WASHINGTON (Reuters) - President George W. Bush said on Thursday he would suspend U.S. troop withdrawals from Iraq this summer but tried to reassure a weary public that the war, to be handed to his successor in January, was “not endless.”
Bush also cut the length of tours of duty to one year from 15 months for troops deploying to Iraq and Afghanistan starting on August 1 to try to ease strains on the military.
He endorsed a recommendation by his commander in Iraq, Gen. David Petraeus, to complete a withdrawal in July of about 20,000 extra combat forces deployed in the last year but then impose a 45-day freeze on the remaining 140,000 troops to assess the security situation before considering more cuts.
“I’ve told him he’ll have all the time he needs,” Bush said in a speech at the White House.
U.S. Defense Secretary Robert Gates held out the prospect of more troop withdrawals from Iraq this autumn.
“I do not anticipate this period of review to be an extended one and I would emphasize that the hope, depending on conditions on the ground, is to reduce our presence further this fall,” Gates told the Senate Armed Services Committee.
But he said he no longer hoped to get troop levels down to 100,000 by January, when Bush’s successor takes over.
Bush stepped up his criticism of Iran, accusing it of backing militants who conduct attacks in Iraq, and warned that failure in Iraq would embolden both Iran and al Qaeda.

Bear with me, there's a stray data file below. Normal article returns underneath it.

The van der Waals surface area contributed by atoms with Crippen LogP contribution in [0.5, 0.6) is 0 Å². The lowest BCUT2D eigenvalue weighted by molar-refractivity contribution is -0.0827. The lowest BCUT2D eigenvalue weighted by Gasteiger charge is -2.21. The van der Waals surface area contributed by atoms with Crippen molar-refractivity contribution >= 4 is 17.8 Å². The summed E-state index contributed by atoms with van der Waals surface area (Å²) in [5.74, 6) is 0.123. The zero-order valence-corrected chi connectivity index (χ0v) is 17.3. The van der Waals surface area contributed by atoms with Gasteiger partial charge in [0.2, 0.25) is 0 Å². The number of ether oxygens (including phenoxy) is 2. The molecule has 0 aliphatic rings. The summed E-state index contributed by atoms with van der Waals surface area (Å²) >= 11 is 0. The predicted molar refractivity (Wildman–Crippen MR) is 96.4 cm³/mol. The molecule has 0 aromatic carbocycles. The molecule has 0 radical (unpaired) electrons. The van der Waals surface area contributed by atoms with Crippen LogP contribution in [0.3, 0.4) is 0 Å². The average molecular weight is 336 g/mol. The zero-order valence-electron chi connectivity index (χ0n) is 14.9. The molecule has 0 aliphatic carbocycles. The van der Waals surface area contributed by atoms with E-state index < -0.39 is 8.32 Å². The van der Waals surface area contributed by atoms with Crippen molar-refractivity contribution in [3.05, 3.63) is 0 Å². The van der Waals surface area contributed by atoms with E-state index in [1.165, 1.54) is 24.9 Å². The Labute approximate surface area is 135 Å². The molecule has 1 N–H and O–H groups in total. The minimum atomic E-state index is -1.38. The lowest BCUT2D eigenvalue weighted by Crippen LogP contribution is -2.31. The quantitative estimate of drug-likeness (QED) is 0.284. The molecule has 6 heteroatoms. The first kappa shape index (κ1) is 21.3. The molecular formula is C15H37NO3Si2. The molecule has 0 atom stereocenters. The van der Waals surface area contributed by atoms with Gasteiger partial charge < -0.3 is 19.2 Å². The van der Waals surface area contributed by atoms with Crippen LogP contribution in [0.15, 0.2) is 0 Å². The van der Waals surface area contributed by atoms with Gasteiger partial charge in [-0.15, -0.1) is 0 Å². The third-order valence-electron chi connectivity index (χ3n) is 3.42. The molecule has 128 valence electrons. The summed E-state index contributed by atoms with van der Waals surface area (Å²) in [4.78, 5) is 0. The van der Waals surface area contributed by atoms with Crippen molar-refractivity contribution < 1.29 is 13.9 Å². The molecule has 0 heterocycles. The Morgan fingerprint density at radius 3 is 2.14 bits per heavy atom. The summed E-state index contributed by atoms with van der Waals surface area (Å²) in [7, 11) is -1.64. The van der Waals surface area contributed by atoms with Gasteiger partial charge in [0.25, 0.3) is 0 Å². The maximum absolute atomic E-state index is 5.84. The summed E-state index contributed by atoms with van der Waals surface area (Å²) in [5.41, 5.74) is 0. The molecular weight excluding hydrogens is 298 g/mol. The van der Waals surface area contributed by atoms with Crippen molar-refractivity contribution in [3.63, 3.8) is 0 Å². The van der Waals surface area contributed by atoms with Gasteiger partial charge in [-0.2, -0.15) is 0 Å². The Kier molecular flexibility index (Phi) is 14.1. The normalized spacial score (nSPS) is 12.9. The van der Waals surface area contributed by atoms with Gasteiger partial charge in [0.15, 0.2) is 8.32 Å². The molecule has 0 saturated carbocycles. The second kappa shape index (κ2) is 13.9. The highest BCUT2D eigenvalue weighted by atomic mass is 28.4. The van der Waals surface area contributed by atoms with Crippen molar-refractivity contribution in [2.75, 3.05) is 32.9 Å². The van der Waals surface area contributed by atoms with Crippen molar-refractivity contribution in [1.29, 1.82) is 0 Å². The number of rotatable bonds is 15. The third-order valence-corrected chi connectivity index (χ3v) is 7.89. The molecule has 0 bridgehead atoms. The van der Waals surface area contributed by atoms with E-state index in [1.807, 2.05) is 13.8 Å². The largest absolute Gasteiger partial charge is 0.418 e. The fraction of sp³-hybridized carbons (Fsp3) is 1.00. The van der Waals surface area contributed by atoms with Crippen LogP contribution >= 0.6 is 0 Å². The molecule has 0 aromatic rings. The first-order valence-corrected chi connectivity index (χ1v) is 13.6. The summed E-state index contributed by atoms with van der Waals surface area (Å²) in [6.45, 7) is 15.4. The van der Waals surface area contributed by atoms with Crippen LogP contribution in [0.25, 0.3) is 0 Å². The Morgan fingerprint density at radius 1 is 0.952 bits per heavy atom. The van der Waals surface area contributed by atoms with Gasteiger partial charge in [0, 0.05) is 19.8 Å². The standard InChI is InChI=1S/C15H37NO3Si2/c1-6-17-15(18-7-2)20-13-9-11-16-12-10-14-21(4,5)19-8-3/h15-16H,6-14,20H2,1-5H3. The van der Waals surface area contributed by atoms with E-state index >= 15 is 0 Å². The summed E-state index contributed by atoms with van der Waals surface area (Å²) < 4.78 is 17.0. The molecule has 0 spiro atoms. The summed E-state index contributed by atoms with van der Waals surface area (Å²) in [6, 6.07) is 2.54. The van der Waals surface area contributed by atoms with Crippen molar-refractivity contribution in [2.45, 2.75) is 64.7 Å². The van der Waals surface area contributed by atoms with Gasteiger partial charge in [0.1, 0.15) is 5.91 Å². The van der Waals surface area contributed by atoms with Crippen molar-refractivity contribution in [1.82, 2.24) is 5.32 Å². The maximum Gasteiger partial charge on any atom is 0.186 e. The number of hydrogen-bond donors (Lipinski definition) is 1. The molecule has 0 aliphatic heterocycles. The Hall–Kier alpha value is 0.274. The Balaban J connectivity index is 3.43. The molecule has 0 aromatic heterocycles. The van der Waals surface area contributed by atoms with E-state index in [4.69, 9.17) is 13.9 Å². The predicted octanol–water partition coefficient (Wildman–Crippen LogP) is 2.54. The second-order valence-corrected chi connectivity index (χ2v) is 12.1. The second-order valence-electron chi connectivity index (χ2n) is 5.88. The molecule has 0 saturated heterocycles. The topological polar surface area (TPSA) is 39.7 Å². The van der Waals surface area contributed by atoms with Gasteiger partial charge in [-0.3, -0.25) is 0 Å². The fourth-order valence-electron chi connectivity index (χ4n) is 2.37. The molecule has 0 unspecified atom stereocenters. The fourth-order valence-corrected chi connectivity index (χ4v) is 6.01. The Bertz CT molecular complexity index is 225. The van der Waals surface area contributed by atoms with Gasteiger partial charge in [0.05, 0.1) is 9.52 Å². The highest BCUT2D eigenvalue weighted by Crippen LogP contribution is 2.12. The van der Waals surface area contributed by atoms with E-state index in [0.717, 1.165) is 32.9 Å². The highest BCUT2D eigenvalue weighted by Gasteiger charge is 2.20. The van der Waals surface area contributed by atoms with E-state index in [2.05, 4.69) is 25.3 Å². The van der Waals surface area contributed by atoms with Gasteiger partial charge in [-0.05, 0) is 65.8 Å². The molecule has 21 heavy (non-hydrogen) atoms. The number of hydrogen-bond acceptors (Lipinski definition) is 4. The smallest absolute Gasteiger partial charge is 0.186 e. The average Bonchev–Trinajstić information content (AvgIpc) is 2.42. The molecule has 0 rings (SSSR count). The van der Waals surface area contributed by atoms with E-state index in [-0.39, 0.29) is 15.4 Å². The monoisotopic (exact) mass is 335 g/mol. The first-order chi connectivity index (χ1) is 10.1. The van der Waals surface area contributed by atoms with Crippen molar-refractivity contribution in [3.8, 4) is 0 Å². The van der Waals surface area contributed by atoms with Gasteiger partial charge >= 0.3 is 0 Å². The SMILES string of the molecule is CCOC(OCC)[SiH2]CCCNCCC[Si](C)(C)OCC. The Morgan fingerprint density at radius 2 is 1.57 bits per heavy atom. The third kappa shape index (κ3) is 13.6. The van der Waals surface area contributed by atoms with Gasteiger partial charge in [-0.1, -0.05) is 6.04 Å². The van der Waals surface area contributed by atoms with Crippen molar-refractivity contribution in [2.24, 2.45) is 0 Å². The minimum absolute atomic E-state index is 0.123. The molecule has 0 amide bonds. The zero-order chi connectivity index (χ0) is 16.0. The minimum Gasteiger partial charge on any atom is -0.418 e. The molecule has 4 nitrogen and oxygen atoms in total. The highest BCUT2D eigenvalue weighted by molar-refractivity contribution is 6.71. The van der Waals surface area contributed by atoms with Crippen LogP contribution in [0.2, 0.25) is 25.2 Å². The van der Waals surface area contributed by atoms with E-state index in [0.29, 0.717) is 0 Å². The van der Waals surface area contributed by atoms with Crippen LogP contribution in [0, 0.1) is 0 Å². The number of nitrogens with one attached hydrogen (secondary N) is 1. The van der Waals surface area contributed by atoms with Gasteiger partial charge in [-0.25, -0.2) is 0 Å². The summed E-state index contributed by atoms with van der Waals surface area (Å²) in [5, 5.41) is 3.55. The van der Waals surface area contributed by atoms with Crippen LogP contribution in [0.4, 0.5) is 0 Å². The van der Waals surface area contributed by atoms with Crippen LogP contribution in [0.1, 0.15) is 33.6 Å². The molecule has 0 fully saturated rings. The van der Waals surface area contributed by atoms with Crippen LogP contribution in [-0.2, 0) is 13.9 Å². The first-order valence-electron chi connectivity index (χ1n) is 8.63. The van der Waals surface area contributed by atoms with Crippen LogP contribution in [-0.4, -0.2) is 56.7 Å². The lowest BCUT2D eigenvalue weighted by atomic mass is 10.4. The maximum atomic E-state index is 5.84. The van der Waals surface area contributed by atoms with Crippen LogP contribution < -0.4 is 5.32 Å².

“Iraq is the convergence point for two of the greatest threats to America in this new century: al Qaeda and Iran,” Bush said.
Petraeus had told a contentious congressional debate on the costly and unpopular war this week that progress was “fragile and reversible” and a renewed outbreak of violence has left 20 American troops dead so far in April.
The Iraq war, now in its sixth year, has again become a major issue in the campaign for the U.S. presidential and congressional elections in November, with Democrats accusing the Bush administration of not having an exit strategy.
“There is no end in sight under the Bush policy. It is time to bring this war in Iraq to a close,” Democratic presidential candidate Barack Obama said at a rally in Gary, Indiana.
Hillary Clinton, the other Democratic contender for president, said: “Our troops have done all that’s been asked of them and more. It’s time for the president to answer the question being asked of him: In the wake of the failed surge, what is the endgame in Iraq?”
Bush defended his war policies and said succeeding in Iraq was crucial for U.S. security interests.
“And while this war is difficult, it is not endless,” he said.
Bush said progress was being made in Iraq and that his “surge” of U.S. troops in the last year had helped renew the prospects of success.
“Serious and complex challenges remain in Iraq, from the presence of al Qaeda to the destructive influence of Iran, to hard compromises needed for further political progress. Yet with the surge, a major strategic shift has occurred,” Bush said.
The president, under pressure over strains on the U.S. military created by the demands of Iraq, said that as part of the shorter tours of duty soldiers will have at least one year at home for every year in the field.
The Bush administration has also been urging allies in the Middle East like Saudi Arabia to open embassies in Iraq and raise support.
Bush said he was sending Petraeus and Ryan Crocker, the U.S. ambassador to Iraq who also testified at congressional hearings this week, to visit Saudi Arabia.
“We will urge all nations to increase their support this year,” Bush said.
Additional reporting by Matt Spetalnick and Andrew Gray; Editing by David Storey and John O'Callaghan